Options are contracts that let holders buy or sell an asset at a specific price at a future date. They can be used to make potentially lucrative bets on how markets will move. Because the cost of the options contract is usually much less than the assets they represent, they can be an easy way to make a relatively low-cost bet on which direction a stock or commodity is headed.
Options are also a way to leverage an investment. If you have $1,000 to invest and a strong hunch that a certain stock is due for a big gain, you could just buy $1,000 worth of stock in the company, or you could buy $1,000 worth of options anticipating that big gain and increase your payout several times over if you’re right.
Not Interested in Stocks? Here Are 13 Ways to Invest That Don’t Involve the Stock Market
Crowdfunding platforms like Kickstarter and Indiegogo provide the chance for large groups of people — the “crowd” — to help fund a project in exchange for a fun reward like a T-shirt.
Recent changes in securities laws, though, have opened up the potential for a new generation of companies to raise money directly from the crowd and in return provide the crowd with stock. While the companies turning to this sort of funding represent a very mixed bag, finding the right one could mean getting a valuable stake in a future household name very early in the company’s life cycle.
Emerging and Frontier Market Stocks
Looking outside stock markets in developed countries often means taking on massive risk.
However, emerging and frontier market countries feature economies in an earlier stage of development that are growing at much faster rates than those in the developed world. Harnessing the right companies can mean realizing gains that aren’t typically possible in places where economic growth is much slower.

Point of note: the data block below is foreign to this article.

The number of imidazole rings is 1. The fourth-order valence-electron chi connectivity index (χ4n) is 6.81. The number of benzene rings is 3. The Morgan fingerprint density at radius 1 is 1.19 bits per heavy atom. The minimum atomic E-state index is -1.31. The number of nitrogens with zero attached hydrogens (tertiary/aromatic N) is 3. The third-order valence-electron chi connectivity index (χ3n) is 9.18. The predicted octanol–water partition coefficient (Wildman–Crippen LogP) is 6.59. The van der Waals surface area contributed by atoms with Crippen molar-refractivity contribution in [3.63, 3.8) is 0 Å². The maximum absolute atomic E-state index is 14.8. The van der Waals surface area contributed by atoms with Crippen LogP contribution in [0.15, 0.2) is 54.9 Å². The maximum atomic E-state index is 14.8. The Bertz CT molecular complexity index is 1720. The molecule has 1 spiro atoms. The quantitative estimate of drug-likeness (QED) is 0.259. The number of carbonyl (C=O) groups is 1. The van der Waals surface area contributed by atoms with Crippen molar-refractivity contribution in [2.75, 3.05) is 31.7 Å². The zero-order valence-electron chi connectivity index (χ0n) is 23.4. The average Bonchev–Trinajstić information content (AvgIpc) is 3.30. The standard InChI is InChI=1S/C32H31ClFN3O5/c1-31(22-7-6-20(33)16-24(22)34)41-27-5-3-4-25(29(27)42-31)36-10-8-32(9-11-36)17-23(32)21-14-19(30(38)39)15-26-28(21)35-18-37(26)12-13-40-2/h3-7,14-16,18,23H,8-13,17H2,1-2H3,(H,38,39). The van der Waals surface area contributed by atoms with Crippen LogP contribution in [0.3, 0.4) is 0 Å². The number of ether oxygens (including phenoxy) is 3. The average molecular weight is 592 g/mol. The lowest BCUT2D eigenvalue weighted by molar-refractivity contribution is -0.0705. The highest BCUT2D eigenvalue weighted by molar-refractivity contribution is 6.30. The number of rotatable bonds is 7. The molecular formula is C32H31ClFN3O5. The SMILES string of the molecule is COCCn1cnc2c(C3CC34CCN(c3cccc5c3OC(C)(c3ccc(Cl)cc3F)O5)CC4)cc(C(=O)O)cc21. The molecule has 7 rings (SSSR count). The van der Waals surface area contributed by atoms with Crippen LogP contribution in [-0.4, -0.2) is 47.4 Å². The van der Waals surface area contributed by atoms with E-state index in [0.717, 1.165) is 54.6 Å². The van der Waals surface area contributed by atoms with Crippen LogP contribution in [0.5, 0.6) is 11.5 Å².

Real estate investment trusts (REITs) can be a simple way to invest in real estate. They also provide plenty of options for iffy bets on unpredictable commercial and residential markets that have the potential for huge returns and/or total disaster.
If you’re willing to get off the beaten path, REITs are a way to invest in real estate with much less money than you’d need to buy property.
When it comes to investing, nothing is more boring than bonds, right? Not always.
High-yield or non-investment-grade bonds, aka “junk” bonds, are in a class of their own. Junk bonds pay much higher yields because companies borrowing the money stand on unsteady ground. There’s a real chance they could default, leaving you with nothing. But make the right bet on a struggling borrower and you can score big when things turn around. If the prospects for the debtor improve substantially, you’ll have a low-risk asset you can either hold for the substantial interest payments or sell for a big return on your initial investment.